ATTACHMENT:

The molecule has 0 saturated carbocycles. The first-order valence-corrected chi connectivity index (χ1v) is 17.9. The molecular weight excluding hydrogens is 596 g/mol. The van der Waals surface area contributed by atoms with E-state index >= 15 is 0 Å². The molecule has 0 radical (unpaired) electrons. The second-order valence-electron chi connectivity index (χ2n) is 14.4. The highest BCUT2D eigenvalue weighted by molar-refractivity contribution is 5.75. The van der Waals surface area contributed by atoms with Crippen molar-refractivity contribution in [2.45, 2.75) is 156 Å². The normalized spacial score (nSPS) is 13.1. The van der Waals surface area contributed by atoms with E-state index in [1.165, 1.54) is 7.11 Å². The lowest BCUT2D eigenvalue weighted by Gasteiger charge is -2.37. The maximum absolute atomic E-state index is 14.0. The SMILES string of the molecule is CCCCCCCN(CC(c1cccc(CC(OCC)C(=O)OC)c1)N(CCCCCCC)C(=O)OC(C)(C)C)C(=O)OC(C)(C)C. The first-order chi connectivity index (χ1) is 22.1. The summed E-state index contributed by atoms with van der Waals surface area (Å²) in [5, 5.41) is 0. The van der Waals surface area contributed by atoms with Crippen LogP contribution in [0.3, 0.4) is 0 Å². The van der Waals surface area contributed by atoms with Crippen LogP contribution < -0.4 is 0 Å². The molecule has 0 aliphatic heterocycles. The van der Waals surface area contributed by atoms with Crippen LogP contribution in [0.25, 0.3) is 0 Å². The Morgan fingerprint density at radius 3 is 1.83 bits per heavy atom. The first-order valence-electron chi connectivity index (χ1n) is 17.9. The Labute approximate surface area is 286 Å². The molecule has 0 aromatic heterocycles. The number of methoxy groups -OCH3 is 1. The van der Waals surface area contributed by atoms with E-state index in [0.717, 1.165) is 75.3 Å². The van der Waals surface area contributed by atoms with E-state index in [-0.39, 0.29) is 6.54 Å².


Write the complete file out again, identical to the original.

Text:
The molecule has 0 saturated carbocycles. The first-order valence-corrected chi connectivity index (χ1v) is 17.9. The molecular weight excluding hydrogens is 596 g/mol. The van der Waals surface area contributed by atoms with E-state index >= 15 is 0 Å². The molecule has 0 radical (unpaired) electrons. The second-order valence-electron chi connectivity index (χ2n) is 14.4. The highest BCUT2D eigenvalue weighted by molar-refractivity contribution is 5.75. The van der Waals surface area contributed by atoms with Crippen molar-refractivity contribution in [2.45, 2.75) is 156 Å². The normalized spacial score (nSPS) is 13.1. The van der Waals surface area contributed by atoms with E-state index in [1.165, 1.54) is 7.11 Å². The lowest BCUT2D eigenvalue weighted by Gasteiger charge is -2.37. The maximum absolute atomic E-state index is 14.0. The SMILES string of the molecule is CCCCCCCN(CC(c1cccc(CC(OCC)C(=O)OC)c1)N(CCCCCCC)C(=O)OC(C)(C)C)C(=O)OC(C)(C)C. The first-order chi connectivity index (χ1) is 22.1. The summed E-state index contributed by atoms with van der Waals surface area (Å²) in [5, 5.41) is 0. The van der Waals surface area contributed by atoms with Crippen LogP contribution in [0.3, 0.4) is 0 Å². The van der Waals surface area contributed by atoms with Crippen LogP contribution < -0.4 is 0 Å². The molecule has 0 aliphatic heterocycles. The van der Waals surface area contributed by atoms with Crippen LogP contribution in [0.25, 0.3) is 0 Å². The Morgan fingerprint density at radius 3 is 1.83 bits per heavy atom. The first-order valence-electron chi connectivity index (χ1n) is 17.9. The Labute approximate surface area is 286 Å². The molecule has 0 aromatic heterocycles. The number of methoxy groups -OCH3 is 1. The van der Waals surface area contributed by atoms with E-state index in [0.717, 1.165) is 75.3 Å². The van der Waals surface area contributed by atoms with E-state index in [-0.39, 0.29) is 6.54 Å².